Although often used interchangeably, a cyber breach can differ from a data breach.
In a data breach, a cybercriminal infiltrates your systems, networks or software, or gains unauthorized access to your data. After infiltrating your ecosystem, the cybercriminal then exfiltrates the data, or takes it to use for their own benefit.
In a cyber breach, a cybercriminal infiltrates your software, systems, or networks, but you cannot determine whether they exfiltrated the information.
The problem with a cyber breach is that, although you can’t prove that the access led to stolen information, you still need to notify customers and engage in many of the post-breach activities that cost money.
From malware and ransomware to DDoS attacks, cyber breaches all look different.
A malware attack traditionally starts with a single user’s device and then spreads across your network. The program runs in the background while the user works, capturing the information that the individual types on the device. Since malware impacts individual devices and is hard to detect, the programs can take a long time to detect which often leads to cybercriminals having months of access before being noticed.
Ransomware, a type of malware, holds data hostage and requests a ransom to release it. The programs turn traditional information into encrypted, or unreadable, data. Ransomware, unlike other forms of malware, can shut down a company for days. Although the programs may run in the background for a while, they lead to a single event that can last days.
In a DDoS attack, cybercriminals send messages to the servers that store or share information between devices. The messages overwhelm the server which ends up shutting it down. This leaves businesses and their customers unable to connect to the resources that live on that server.
The cost of a cyber breach is enough that a single event can lead to an SMB filing for bankruptcy within a year.
According to the 2018 CISCO “Small and Mighty How Small and Midmarket Businesses Can Fortify Their Defenses Against Today’s Threats” report, the cost of a cyber breach for SMBs is significant.
Meanwhile, the 2018 Ponemon Cost of a Data Breach report notes that the longer it takes to locate and respond to a data breach, the more it costs.
While the cost of a cyber breach can lead to financial strain, a proactive cybersecurity program with continuous monitoring can help detect and contain a breach which leads to a significant cost savings.
Downtime, or business interruption, is one of the largest costs associated with an SMB data breach. Not only are you paying employees for time that they can’t work, you’re losing customer engagement. According to CISCO, 40% of SMBs who suffer a data breach have over 8 hours of downtime.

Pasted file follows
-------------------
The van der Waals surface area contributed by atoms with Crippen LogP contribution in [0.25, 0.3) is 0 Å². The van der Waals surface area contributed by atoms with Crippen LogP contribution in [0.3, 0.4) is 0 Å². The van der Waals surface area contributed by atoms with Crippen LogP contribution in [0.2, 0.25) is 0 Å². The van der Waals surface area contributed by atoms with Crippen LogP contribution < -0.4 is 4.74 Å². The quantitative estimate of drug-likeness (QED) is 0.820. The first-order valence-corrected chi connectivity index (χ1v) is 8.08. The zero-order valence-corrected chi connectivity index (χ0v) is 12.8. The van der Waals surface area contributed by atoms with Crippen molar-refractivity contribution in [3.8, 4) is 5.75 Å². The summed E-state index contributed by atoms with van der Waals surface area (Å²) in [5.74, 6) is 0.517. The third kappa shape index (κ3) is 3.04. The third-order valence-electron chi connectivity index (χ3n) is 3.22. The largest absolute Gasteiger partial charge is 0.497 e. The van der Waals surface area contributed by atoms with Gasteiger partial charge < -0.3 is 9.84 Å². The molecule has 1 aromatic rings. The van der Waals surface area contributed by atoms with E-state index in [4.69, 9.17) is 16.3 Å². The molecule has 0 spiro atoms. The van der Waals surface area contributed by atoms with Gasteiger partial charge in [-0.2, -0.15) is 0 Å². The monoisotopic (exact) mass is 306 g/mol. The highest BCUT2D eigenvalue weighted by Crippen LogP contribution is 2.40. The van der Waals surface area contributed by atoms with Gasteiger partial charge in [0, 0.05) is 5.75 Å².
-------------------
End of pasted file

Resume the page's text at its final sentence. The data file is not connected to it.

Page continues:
SMBs are less likely to have multiple locations where they store data. Thus, they often lack reliable backups and multiple servers. According to CISCO, 39% of organizations reported that an attack damaged more than 50% of their systems.
Notifying your customers, a legal requirement, incurs costs including gathering data, sending messages, and responding to concerns.
Since recent laws, such as the European Union General Data Protection Regulation (GDPR) and California Consumer Privacy Act (CCPA), often give data breach victims the right to sue companies who experience a data breach, any cyber breach will require obtaining legal counsel and cyber forensics to help respond to any lawsuits.
Although most cybersecurity professionals believe that it is no longer a question of “if” a cyber breach will happen but “when” it will occur, taking steps to mitigate the cost can help strengthen your company.
Anti-virus, anti-malware, and anti-ransomware products should be installed on all devices, networks, and systems. These programs help prevent malicious programs from installing and keep you protected from an attack.
Installing a firewall on your network prevents cybercriminals from being able to obtain access to data. Sitting between a device and a network, such as the internet, they control who is allowed in and out of your data ecosystem.
Systems, networks, and software release code that updates the software running the programs. These security patched protect you from vulnerabilities that cybercriminals use to infiltrate your data environment. The sooner you install the security patch, the less likely you are to suffer a cyber breach.
Automated tools that alert you to weaknesses in your controls help you respond before a cybercriminal can locate the weakness. By engaging in continuous monitoring, you can create a proactive security-first approach to cybersecurity.
At Zeguro, we understand that protecting your company against a cyber breach can be overwhelming and expensive. This is why we created a holistic approach to help SMBs strengthen their cybersecurity programs/ Starting with a security-first approach to cybersecurity, we help you identify risks, create policies, and monitor control effectiveness. However, we go further than other other companies. We also provide the documentation necessary to meet increasingly strict industry standard and regulatory compliance requirements. As part of our Cybersecurity-as-a-Service (CSaaS), we also direct you towards an end-to-end cyber insurance policy that fits your needs. To get early access to our end-to-end cyber safety platform and find out first-hand what CSaaS is all about, sign up for early access here.